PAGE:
There’s this strange feeling I get when carrying luggage through a train station. Something about the noises and sensations that remind me of my past travels and it fills me with wanderlust. It was this, combined with nervous excitement that stirred my heart as I climbed onto the escalator, ascending out of London’s Underground into the early morning light at Euston. What awaited me at the top was not just Sunny and a greasy breakfast but a high speed train north, towards Snowdonia in winter.
Two trains, a taxi, and a Sherpa bus later I was tightening my laces and picking up my pack in the Pen y Pass car park. This was to be our first of four days in the region and we would begin with a challenge. Welcome to Snowdonia in winter.
We headed up the Pyg track for a short distance before cutting off up a steep scramble to Crib Goch where we would follow the arête towards Snowdon itself on a route known as the horseshoe. The weather was fine with only a breath of gently cooling breeze.
Keen as mustard we left the track and headed upwards, it was only a matter of meters before we were using our hands to assist our ascent. As we scrambled upwards we became rapidly more exposed to the freshening wind from the north and it was only a very short way up that we had to reassess the situation. The path along Crib Goch followed a knife edge and the wind now was already reaching a speed that made us nervous as we scrambled.
A big part of what we do on these trips is about pushing our own boundaries and conquering some of our own physical and mental limitations but even so the most important thing is living to fight another day, so with the wind and the unfamiliar ground in mind, we turned and headed back to the track. Whilst I wish we had taken the high route, if placed in that situation I would always do as we did. But as it turned out our “easy route” was not to be as plain sailing as we imagined.
Pyg Track Snowdonia in Winter
Back on the Pyg track we continued west, with Crib Goch ascending above us and the Miner’s Track below. As we moved on, so more and more of the snow-capped peak of Snowdon appeared and again we began to fear for our ascent as it became clear that our route up the valley was snow covered towards the crest. The top of the Pyg track meets the Ranger and Llanberis Paths to the summit on a flat topped ridge. As we looked up towards this ridge, which stands a little less than a kilometre above sea level, we could see evidence of an earlier avalanche and several cornices formed by windblown snow. As we approached we carefully assessed the situation and stopped and interrogated each passing walker or climber for their own account of the summit. Some had made it, some had turned back.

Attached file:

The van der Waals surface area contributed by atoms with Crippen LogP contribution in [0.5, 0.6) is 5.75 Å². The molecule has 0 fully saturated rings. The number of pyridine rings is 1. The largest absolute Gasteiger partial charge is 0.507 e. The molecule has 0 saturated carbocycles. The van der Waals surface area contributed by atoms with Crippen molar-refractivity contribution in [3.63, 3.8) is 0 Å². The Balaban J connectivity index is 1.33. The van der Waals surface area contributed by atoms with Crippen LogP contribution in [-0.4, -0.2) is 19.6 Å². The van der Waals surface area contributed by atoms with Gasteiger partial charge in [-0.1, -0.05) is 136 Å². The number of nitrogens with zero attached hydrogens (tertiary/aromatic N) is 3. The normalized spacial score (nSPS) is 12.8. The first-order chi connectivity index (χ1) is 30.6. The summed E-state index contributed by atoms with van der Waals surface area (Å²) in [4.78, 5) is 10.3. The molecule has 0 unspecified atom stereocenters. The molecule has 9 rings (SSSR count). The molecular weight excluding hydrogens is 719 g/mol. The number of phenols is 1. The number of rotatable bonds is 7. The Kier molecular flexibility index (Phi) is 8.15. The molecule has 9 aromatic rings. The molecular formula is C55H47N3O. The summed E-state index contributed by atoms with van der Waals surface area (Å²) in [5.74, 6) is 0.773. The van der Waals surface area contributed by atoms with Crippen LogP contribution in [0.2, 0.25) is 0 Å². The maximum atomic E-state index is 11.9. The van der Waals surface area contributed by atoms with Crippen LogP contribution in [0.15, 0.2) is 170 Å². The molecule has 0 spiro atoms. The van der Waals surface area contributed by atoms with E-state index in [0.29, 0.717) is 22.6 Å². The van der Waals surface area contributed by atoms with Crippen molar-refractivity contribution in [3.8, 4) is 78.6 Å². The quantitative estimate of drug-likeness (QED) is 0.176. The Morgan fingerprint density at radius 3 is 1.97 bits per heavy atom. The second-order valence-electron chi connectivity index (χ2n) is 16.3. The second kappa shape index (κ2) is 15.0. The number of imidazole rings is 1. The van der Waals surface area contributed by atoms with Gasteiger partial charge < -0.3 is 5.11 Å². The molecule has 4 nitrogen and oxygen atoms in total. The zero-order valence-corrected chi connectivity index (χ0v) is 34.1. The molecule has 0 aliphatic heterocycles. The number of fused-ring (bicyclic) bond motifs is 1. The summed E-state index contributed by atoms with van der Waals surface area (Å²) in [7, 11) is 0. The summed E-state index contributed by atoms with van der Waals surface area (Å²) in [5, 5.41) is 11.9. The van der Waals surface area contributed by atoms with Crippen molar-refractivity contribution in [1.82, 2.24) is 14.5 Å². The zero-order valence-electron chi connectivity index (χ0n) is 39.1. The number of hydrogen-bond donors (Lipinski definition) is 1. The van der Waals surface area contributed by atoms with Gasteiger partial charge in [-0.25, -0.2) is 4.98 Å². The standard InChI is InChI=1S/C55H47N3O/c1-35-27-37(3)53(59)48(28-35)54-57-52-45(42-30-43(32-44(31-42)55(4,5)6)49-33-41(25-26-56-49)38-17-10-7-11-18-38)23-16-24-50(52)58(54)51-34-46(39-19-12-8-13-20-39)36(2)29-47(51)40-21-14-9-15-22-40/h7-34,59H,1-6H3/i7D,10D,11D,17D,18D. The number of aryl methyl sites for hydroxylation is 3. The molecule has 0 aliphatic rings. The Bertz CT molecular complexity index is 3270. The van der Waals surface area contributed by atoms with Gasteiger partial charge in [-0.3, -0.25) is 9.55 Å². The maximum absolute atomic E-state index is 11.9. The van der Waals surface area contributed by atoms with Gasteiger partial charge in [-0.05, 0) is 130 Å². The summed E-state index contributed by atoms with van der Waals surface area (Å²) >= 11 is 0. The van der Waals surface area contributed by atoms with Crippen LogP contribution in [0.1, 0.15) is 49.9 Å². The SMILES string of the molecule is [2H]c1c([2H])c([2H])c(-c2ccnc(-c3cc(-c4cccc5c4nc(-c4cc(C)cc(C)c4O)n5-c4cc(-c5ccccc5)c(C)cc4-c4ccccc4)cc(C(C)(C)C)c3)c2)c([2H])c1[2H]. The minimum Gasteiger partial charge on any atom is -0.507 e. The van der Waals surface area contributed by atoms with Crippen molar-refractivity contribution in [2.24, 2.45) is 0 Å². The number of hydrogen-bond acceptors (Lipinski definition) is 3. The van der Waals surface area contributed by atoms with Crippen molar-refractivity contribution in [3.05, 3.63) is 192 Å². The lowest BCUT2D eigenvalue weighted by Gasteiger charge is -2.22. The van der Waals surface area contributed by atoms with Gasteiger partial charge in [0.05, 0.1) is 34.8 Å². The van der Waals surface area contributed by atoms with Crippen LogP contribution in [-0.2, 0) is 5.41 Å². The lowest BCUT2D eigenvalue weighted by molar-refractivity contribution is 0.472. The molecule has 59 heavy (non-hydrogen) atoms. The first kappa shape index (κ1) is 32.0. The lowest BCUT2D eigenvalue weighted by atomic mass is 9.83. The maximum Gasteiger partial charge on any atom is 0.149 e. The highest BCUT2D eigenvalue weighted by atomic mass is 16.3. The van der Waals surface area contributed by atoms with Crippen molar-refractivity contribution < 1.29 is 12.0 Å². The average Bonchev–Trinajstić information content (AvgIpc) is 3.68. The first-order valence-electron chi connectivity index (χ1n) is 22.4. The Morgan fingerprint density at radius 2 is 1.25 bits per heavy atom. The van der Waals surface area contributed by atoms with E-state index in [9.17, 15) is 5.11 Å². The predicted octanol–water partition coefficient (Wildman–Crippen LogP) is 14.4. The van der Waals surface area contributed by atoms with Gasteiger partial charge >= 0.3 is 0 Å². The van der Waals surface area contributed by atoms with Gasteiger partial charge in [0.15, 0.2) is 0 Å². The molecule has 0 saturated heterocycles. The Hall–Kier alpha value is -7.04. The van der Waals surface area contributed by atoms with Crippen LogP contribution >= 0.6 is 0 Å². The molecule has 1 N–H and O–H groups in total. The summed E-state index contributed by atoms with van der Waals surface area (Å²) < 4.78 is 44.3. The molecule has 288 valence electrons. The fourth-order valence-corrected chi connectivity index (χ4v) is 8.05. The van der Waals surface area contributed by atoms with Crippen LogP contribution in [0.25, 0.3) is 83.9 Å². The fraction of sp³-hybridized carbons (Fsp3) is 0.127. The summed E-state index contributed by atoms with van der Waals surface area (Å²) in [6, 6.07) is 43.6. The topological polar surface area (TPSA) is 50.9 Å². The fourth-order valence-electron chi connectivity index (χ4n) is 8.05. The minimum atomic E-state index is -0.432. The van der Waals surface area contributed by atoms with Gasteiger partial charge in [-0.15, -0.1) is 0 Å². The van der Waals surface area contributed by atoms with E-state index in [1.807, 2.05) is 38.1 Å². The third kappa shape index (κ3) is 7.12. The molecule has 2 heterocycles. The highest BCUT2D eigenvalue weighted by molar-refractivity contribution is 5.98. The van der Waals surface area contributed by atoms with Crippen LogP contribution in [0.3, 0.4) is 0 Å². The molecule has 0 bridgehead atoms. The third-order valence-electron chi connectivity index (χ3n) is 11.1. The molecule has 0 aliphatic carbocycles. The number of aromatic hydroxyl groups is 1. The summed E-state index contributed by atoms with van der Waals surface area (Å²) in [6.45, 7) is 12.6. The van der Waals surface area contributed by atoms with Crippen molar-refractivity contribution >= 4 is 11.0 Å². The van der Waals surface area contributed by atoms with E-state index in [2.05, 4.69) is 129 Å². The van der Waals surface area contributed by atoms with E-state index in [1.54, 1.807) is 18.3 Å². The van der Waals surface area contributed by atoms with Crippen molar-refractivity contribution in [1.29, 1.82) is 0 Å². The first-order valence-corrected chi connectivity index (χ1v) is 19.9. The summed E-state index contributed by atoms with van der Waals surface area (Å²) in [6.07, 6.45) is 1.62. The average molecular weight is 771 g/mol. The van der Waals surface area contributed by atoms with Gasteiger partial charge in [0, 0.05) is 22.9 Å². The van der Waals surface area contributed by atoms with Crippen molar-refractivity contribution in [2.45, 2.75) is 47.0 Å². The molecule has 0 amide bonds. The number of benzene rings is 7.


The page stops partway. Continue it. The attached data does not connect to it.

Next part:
It was during this ascent that I was really reminded of how much I enjoy the company of like minded people. I have yet to meet an unpleasant person on a mountain and it really is a great leveller. On the way up we stopped and spoke to old men, young couples and everything in between and each was happy to pass the time of day and share their experiences with us. I feel this is really important and it’s one of the reason’s I really enjoy working with Ember; I get to pass on that enthusiasm to others and hopefully get some more young people into the outdoors!
Luckily for us the Pyg track, whilst steep is fairly simple and well trodden snow proved little challenge for most of the ascent, even near the top there were still times when we could pick our way along exposed rocks from the track. Approximately 20 meters from the top we looked up to see that our path would take us below a cornice and several sets of crampon prints lead to a cutting through it to the top. With no crampons we decided this too risky and turned to face directly upwards using the fronts of our boots to kick steps into the snow.
From the shadow of the mountain I broke the crest first, into the afternoon sunlight and a stunning sight. As my head cleared the snow a vision of green perfection was revealed before me, green lush hills bathed in sunlight with glistening lakes scattered like so many jewels between them.
The final climb to the summit is steady from here, Sunny and I ascending the steps buzzing with exhilaration. After some macho fist bumps we quickly descended the snowfields on the back on the mountain and searched for our first campsite.
Over the next three days we continued to explore the area, camping two nights and staying another in a guest house in Llanberis. Sunny had a chance to test out the Snugpak Ionosphere (LINK) whilst I stuck with bivi bag and tarp, a setup that would really be tested in the strong winds of the second night. Let me just say this, if you want to set up a tarp in the open in Wales I suggest using something more retentive than regular round pegs unless you want multiple excursions into the driving rain in naught but your keks to re-peg the errant tarp.